Look what I found...Carl unearths a little bit of family and Advertiser history

Look what I found...Carl unearths a little bit of family and Advertiser history

By David Beddows | 25/06/2020

Look what I found...Carl unearths a little bit of family and Advertiser history

IT'S funny what you can stumble across when you're having a clean-out.


Carl Luckock was going through some cupboards during lockdown at his home in Wickersley when he chanced across an old sports trophy. 


Sponsored by the Rotherham Advertiser, it belonged to his late dad, Edgar, who won it for coming first in a walking race at Kimberworth and District Hospital Sports in 1937.


Carl has a picture  of young Edgar, posing in his running shorts next to  a  table of his cups with the trophy taking pride of place in the middle.


It was one of many cups Edgar won during his youth for walking and running races.


“If you looked at him you wouldn't think. He just looks like a little skeleton. There was nothing on him, he was very small,” said Carl.


“He must have been a good runner. It wouldn't happen now, but in his school dinner hour he'd run from South Grove School to Parkgate to give a fellow his dinner who worked there and then go back to school. I think he got two shillings a week for that.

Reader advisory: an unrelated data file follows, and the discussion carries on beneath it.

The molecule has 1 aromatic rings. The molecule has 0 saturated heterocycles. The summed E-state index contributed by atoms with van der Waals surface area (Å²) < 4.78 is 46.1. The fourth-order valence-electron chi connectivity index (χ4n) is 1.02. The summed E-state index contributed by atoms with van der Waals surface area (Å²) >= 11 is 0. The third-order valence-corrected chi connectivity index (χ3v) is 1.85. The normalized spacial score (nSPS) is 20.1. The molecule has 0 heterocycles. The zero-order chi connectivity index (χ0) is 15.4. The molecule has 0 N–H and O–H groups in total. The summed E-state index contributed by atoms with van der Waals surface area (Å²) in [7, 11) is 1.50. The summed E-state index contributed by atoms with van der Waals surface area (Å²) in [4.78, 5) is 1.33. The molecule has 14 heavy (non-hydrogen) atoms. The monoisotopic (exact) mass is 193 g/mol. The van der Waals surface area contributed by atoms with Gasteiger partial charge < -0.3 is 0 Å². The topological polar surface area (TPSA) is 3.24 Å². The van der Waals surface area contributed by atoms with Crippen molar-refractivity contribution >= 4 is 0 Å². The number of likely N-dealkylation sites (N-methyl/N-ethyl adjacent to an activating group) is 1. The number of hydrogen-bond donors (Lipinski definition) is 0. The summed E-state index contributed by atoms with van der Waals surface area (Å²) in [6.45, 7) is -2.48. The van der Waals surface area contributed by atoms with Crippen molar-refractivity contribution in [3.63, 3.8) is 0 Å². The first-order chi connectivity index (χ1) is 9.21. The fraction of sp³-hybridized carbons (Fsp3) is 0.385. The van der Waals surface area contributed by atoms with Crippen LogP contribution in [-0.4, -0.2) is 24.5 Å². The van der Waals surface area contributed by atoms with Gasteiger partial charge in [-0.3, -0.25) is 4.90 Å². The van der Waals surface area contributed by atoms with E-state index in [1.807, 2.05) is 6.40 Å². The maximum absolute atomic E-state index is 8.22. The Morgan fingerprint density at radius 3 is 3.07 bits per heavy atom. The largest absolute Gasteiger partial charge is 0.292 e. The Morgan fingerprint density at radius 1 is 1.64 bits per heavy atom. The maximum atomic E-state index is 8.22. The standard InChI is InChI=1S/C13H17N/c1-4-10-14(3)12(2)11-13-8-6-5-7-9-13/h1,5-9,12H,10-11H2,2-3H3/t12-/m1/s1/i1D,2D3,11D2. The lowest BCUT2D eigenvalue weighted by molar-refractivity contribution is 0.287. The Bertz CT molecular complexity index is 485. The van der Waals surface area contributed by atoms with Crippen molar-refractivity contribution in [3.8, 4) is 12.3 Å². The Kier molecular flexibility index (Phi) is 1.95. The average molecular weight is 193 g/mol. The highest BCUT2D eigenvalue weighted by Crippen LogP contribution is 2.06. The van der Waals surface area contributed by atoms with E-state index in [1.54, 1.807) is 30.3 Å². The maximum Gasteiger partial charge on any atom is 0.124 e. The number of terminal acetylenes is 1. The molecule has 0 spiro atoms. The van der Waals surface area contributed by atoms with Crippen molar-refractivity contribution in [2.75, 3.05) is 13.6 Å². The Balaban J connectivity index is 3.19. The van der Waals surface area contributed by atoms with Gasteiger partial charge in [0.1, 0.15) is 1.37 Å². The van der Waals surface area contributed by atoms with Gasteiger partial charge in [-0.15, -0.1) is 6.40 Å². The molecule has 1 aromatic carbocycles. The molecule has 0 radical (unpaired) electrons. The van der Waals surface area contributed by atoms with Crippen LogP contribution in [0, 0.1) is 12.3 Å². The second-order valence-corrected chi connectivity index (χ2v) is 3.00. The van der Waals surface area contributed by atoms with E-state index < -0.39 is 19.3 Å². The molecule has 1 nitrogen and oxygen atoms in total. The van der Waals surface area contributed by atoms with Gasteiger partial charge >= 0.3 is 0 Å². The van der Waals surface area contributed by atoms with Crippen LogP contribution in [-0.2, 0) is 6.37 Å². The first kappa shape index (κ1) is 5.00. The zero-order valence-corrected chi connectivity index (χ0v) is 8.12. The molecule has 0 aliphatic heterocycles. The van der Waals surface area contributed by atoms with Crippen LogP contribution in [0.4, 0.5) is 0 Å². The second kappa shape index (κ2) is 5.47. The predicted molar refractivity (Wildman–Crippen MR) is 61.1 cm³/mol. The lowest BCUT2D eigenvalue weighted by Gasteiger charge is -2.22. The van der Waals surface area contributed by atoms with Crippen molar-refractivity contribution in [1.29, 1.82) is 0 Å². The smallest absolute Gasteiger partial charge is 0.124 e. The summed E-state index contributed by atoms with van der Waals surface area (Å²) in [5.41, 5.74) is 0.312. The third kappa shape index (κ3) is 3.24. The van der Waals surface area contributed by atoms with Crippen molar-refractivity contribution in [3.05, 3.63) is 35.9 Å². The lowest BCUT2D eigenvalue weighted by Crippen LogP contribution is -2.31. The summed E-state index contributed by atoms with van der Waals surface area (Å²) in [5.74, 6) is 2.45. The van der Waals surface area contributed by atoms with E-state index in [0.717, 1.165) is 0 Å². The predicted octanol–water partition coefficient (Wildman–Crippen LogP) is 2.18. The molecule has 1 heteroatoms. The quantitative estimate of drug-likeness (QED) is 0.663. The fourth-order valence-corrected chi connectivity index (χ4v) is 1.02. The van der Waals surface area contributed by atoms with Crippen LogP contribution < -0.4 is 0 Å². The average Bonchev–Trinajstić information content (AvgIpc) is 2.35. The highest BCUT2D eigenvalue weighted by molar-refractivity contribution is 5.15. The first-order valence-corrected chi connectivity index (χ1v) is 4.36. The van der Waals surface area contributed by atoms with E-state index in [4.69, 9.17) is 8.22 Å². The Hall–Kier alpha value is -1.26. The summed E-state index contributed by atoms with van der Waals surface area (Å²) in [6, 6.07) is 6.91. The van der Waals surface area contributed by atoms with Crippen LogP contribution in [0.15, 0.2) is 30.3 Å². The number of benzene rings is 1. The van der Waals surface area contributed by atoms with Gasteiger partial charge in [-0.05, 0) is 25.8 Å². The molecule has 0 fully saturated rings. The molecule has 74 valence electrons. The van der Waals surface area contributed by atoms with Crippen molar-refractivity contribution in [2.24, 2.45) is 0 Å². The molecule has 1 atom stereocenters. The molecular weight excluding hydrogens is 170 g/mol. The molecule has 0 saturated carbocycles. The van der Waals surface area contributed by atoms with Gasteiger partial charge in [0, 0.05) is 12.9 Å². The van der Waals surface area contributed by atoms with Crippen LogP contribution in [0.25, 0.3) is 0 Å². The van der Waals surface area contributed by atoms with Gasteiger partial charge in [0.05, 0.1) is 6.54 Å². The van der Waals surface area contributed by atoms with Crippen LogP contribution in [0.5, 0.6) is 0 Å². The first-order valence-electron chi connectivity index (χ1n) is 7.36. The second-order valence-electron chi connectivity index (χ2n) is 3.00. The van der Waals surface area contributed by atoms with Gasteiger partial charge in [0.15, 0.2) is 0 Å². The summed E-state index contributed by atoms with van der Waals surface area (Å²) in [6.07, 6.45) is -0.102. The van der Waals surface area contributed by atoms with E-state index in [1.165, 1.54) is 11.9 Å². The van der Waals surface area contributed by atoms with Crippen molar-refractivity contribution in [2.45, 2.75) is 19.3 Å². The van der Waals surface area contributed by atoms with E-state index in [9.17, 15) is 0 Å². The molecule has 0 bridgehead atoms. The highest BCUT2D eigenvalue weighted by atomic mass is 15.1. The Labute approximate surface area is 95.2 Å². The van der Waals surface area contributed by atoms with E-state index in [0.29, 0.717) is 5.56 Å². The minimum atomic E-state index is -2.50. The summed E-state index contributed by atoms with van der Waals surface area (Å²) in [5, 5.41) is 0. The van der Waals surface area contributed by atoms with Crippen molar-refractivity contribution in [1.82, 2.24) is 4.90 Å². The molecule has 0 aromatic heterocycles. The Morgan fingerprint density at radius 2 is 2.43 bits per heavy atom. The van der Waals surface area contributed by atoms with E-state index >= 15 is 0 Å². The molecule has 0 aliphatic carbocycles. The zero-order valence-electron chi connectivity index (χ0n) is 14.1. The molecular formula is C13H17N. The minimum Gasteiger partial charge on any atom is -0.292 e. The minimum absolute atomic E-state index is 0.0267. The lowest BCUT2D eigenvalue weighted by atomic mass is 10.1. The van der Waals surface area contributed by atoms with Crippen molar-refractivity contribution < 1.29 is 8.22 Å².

“He also used to run from his house in Eastwood, past Thrybergh Park golf course. There was a road to the left and he'd do a loop right around and come back to Eastwood. That was his training most nights.


“He wouldn't have a trainer, he did it himself.”

Old snap...Edgar Luckock with his trophies. 

 

Carl is well known locally as a former director of Rotherham United and his current involvement with the Ingle Boxing Gym at Wincobank.


Recently he gleaned even more information on his father when his niece, Jemma ,showed him an old cigarette case.


“Inside it was cuttings from the Advertiser containing all the results from my dad's races and the numbers he used to pin to his vest,” explained Carl.


“One of the races was run around Millmoor. He actually won. My dad told me when he was a kid that someone bet sixpence on him and won six shillings, which was a lot of money.


“My dad's all-time hero was Alan Simpson, from Rotherham, who of course ran at the 1964 Tokyo Olympics. When he was racing Alan would scream and jump about in front of the telly.”


As for the old Rotherham Advertiser trophy, Carl has kindly donated it to the newspaper where it will be kept in our new town centre office.


“I would rather you have it than me. It's a nice trophy, it just needs a clean.”  


 

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